In yesterday’s post, I suggested our discussion of the various degrees of amplifier bias—classes A, AB, and B—apply mostly to solid state amplifiers. Several of my learned readers pointed out that’s not technically correct, and indeed it is not. The mode of operation for any amplification device is not dependant on the type, but the implementation. Those facts not withstanding, I still stand by my statement for purposes of this discussion, and I would ask my more technically minded readers to look the other way and give us some poetic license in the interests of clarity.
I am doing my best to explain a complex subject and I fear too many side roads get us lost.
It’s news to many readers that modern day solid state amplifiers divide the incoming signal in two: a positive half and a negative half. (An exception to this would include SET amps with only one output device). Here is the same circuit diagram I posted yesterday.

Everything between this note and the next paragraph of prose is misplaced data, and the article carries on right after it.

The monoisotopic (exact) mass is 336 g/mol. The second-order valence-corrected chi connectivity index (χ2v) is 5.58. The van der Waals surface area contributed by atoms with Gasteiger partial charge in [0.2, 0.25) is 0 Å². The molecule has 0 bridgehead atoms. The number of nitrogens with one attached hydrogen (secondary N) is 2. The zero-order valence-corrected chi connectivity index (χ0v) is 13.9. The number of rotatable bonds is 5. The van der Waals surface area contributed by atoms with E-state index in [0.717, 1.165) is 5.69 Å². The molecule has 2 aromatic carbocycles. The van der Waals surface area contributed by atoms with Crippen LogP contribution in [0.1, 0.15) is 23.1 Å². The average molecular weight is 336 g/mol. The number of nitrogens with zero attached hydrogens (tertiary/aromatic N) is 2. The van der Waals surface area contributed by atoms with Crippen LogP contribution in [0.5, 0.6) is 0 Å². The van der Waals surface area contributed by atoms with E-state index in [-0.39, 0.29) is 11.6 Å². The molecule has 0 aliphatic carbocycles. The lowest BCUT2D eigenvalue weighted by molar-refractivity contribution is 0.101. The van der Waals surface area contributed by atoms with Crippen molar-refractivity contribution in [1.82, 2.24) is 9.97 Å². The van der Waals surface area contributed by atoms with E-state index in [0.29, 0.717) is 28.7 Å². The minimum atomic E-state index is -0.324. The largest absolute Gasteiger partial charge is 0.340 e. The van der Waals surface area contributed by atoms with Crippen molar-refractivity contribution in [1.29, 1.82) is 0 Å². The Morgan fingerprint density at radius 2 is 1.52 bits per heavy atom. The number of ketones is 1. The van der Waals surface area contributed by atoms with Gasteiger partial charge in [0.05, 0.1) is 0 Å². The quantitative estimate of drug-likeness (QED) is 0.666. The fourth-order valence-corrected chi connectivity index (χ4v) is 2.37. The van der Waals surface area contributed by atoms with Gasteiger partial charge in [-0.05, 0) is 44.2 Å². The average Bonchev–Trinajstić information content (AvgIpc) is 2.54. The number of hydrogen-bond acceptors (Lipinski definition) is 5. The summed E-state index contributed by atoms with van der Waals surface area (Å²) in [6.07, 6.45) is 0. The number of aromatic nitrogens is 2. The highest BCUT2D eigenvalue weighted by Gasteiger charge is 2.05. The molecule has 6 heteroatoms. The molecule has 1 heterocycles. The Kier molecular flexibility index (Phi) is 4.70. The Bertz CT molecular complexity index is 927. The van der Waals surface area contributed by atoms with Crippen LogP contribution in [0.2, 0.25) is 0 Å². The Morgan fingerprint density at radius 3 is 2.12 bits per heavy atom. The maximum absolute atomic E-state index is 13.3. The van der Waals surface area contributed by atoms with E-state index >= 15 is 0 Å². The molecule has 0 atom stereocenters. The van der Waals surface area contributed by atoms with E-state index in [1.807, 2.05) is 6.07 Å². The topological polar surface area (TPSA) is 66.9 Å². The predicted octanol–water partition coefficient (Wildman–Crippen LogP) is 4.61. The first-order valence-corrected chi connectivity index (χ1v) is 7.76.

When the positive half-cycle is conducting (on) the negative transistor (TR2) is off, and then vice versa. This is a classic class B amplifier stage where one-half of the amp’s output is on while the other is off. Here’s a better picture describing the output when this happens.
Note the green half of the upper and lower sine wave and their straight line when off. It kind of looks like a rounded measuring spoon.
But here is where this discussion starts to come together. This next picture shows what happens when we put the upper and lower halves of the input signal together—the amplifier’s output.
Doesn’t look like the input signal, right? This is called crossover distortion (remembering that distortion means deviation from the original).
How would this sound? Harsh. Ugly. Which is why no modern power amplifier runs class B. In order to fix this, we need to add something.
Tomorrow, we spice this up with a little A.